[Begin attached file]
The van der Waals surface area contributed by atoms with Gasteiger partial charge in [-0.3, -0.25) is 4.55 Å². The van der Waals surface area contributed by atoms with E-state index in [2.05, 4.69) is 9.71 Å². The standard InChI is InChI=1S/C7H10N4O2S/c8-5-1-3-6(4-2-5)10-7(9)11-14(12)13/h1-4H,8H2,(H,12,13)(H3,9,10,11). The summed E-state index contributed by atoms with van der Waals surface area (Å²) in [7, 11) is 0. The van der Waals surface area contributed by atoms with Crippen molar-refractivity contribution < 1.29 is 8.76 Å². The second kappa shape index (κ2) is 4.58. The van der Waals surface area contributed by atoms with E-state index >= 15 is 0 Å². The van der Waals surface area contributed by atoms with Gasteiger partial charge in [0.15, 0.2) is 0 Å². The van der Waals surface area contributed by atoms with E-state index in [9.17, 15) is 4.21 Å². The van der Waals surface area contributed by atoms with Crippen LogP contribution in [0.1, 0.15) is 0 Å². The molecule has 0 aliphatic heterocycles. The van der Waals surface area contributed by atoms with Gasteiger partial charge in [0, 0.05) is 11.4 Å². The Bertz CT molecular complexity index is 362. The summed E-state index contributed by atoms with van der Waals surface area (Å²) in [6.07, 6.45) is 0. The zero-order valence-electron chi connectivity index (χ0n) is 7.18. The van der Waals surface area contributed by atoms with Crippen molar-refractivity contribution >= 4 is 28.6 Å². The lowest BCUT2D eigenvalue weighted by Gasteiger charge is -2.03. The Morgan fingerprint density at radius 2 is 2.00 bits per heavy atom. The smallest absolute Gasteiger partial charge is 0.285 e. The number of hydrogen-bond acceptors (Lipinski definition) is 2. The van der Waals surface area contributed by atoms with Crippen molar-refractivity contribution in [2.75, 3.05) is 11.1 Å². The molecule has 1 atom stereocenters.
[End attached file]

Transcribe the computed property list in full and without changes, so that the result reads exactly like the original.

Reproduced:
The van der Waals surface area contributed by atoms with Gasteiger partial charge in [-0.3, -0.25) is 4.55 Å². The van der Waals surface area contributed by atoms with E-state index in [2.05, 4.69) is 9.71 Å². The standard InChI is InChI=1S/C7H10N4O2S/c8-5-1-3-6(4-2-5)10-7(9)11-14(12)13/h1-4H,8H2,(H,12,13)(H3,9,10,11). The summed E-state index contributed by atoms with van der Waals surface area (Å²) in [7, 11) is 0. The van der Waals surface area contributed by atoms with Crippen molar-refractivity contribution < 1.29 is 8.76 Å². The second kappa shape index (κ2) is 4.58. The van der Waals surface area contributed by atoms with E-state index >= 15 is 0 Å². The van der Waals surface area contributed by atoms with Gasteiger partial charge in [0.15, 0.2) is 0 Å². The van der Waals surface area contributed by atoms with E-state index in [9.17, 15) is 4.21 Å². The van der Waals surface area contributed by atoms with Crippen LogP contribution in [0.1, 0.15) is 0 Å². The molecule has 0 aliphatic heterocycles. The van der Waals surface area contributed by atoms with Gasteiger partial charge in [0, 0.05) is 11.4 Å². The Bertz CT molecular complexity index is 362. The summed E-state index contributed by atoms with van der Waals surface area (Å²) in [6.07, 6.45) is 0. The zero-order valence-electron chi connectivity index (χ0n) is 7.18. The van der Waals surface area contributed by atoms with Crippen molar-refractivity contribution >= 4 is 28.6 Å². The lowest BCUT2D eigenvalue weighted by Gasteiger charge is -2.03. The Morgan fingerprint density at radius 2 is 2.00 bits per heavy atom. The smallest absolute Gasteiger partial charge is 0.285 e. The number of hydrogen-bond acceptors (Lipinski definition) is 2. The van der Waals surface area contributed by atoms with Crippen molar-refractivity contribution in [2.75, 3.05) is 11.1 Å². The molecule has 1 atom stereocenters.